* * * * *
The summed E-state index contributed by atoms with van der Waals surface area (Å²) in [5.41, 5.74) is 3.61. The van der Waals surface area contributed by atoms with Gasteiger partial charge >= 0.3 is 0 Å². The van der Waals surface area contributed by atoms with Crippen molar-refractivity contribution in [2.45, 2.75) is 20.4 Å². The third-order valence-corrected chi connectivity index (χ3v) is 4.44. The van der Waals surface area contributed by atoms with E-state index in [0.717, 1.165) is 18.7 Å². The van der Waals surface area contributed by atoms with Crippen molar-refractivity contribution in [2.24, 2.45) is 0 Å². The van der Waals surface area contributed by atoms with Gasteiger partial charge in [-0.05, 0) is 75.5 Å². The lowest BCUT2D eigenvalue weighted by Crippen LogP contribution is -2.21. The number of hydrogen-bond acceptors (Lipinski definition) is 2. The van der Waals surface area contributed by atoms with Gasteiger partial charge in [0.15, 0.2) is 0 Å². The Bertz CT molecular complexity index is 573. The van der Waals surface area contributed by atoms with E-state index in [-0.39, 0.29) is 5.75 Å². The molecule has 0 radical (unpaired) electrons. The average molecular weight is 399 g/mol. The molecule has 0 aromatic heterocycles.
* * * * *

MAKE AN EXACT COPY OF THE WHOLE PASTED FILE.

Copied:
The summed E-state index contributed by atoms with van der Waals surface area (Å²) in [5.41, 5.74) is 3.61. The van der Waals surface area contributed by atoms with Gasteiger partial charge >= 0.3 is 0 Å². The van der Waals surface area contributed by atoms with Crippen molar-refractivity contribution in [2.45, 2.75) is 20.4 Å². The third-order valence-corrected chi connectivity index (χ3v) is 4.44. The van der Waals surface area contributed by atoms with E-state index in [0.717, 1.165) is 18.7 Å². The van der Waals surface area contributed by atoms with Crippen molar-refractivity contribution in [2.24, 2.45) is 0 Å². The van der Waals surface area contributed by atoms with Gasteiger partial charge in [-0.05, 0) is 75.5 Å². The lowest BCUT2D eigenvalue weighted by Crippen LogP contribution is -2.21. The number of hydrogen-bond acceptors (Lipinski definition) is 2. The van der Waals surface area contributed by atoms with Gasteiger partial charge in [0.15, 0.2) is 0 Å². The Bertz CT molecular complexity index is 573. The van der Waals surface area contributed by atoms with E-state index in [-0.39, 0.29) is 5.75 Å². The molecule has 0 radical (unpaired) electrons. The average molecular weight is 399 g/mol. The molecule has 0 aromatic heterocycles.